Tax Cuts and Jobs Act of 2017
As a reminder, these changes will affect the 2018 tax year, and are NOT retro-active to 2017.
There are still 7 tax brackets, but they are reduced: 2017: 10% – 15 – 25 – 28 – 33 – 35 – 40 2018: 10% – 12 – 22 – 24 – 32 – 35 – 37
One of the biggest changes is that the standard deduction will be DOUBLED, but the personal exemptions will be GONE!
For example, in 2017 a family of 5 would claim $12,700 for their standard deduction, plus $20,250 for personal exemptions ($4,050 per person) for a total of $32,950. In basic form, this is what will be subtracted from your income before calculating your tax. For this same family, in 2018 there would be only the doubled standard deduction of $24,000! This may sound terrible at first, but there are a few other factors that have changed:
First, the child tax credit has been increased from $1,000 to $2,000 per child. This same family of five would now have $6,000 taken off of their tax (assuming all of the children are age 16 or younger). Remember, this is taken off of your calculated TAX, not off of your income before the tax is calculated. To compare the difference, if you are in the 15% tax bracket, this $6,000 tax cut equates to $40,000 of income not being taxed.
I believe that this will more than make up the loss of exemptions when you claim your dependent children under age 16. However, those who are claiming other family members and children that are age 17+ “might” see a negative impact on your taxes, depending on your situation. For example, if you are single and caring for an adult dependent, you will be getting double the standard deduction up from $6k to $12,000 but will lose $8,000 of exemptions (net loss of $2,000 in taxable income reduction).
Some changes we will see for 2018 taxes:
1) There is a lot of discussion about the changes to the “kiddie tax” which applied to unearned income for children under 19, and students under 24. Unearned income is usually defined as investment interest or dividend, since it usually applied to children under age 14. This income over a certain threshold caused it to be taxed at their parent’s tax rate, instead of their own lower rate (This was to prevent parents from placing large amounts of their assets under their child’s name).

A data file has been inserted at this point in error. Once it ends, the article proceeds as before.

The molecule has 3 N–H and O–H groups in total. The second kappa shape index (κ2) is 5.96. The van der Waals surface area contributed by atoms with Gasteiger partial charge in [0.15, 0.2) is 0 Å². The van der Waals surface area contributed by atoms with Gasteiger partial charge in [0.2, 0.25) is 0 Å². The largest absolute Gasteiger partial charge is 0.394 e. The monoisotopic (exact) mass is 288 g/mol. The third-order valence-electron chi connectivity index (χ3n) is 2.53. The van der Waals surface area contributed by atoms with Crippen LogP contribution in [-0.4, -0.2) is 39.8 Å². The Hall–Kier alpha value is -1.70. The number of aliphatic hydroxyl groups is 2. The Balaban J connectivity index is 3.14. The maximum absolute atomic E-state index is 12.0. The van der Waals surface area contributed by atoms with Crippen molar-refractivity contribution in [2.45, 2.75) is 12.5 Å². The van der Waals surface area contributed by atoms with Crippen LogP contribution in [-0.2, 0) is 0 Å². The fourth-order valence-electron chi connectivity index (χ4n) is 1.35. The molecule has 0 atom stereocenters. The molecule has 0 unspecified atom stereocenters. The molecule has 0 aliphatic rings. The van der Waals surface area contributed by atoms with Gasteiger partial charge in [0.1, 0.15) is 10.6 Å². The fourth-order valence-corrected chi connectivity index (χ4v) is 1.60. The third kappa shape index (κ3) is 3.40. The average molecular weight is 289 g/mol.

For 2018, the age limit is increased to students up to age 24, which will have an effect on taxable portions of scholarships and grants. (To define: the taxable portion of a scholarship is that which is used for non-school purposes. Non-taxable = tuition, books, fees / taxable = room and board.) In the past, these amounts were always taxable, but at the student’s tax bracket. Now, these benefits will be taxed at their parent’s tax bracket.
2) Student loan interest deductions are still capped at $2,500 but the phase-out of the deduction now begins when your Adjusted Gross Income (AGI) exceeds $65,000.
NOTE: the American Opportunity Credit and Lifetime Learning Credit have not been changed. It may still be an advantage for parents to claim their college children as dependents.
If you are still able to itemize, these changes will apply:
3) State and local income taxes (or sales tax), and property taxes can still be included as an itemized deduction. The aggregate deduction is now capped at $10,000 (deduction for foreign property tax paid is repealed). you can pre-pay January’s property tax payment for 2018, but no other pre-payments will apply to 2017
4) Charitable contributions can still be itemized. The limitation has been increased to 60% of your total income.
5) Mortgage interest can still be itemized as a deduction. The total debt allowed for interest is $750,000 and applied to a first and second home. The deduction for Home-Equity loan interest has been repealed.
6) Gambling losses can still be itemized as a deduction, up to the amount you won (Note that there are many fine points in this deduction that we can discuss in person… not enough space to discuss here).
7) Deductions for casualty loss / damage to personal property is repealed, with exceptions to federal disaster declarations.
8) Out-of-pocket teacher deductions are limited to $250. You can no longer itemize additional amounts
9) Moving expenses are repealed, with the exception of armed service members on active duty.
10) Alimony payments are no longer deductible by the payer, and not reported as income by the recipient.
11) The ACA penalty for no having health insurance is repealed, but NOT until 2019. The penalty still applies for the 2018 tax year.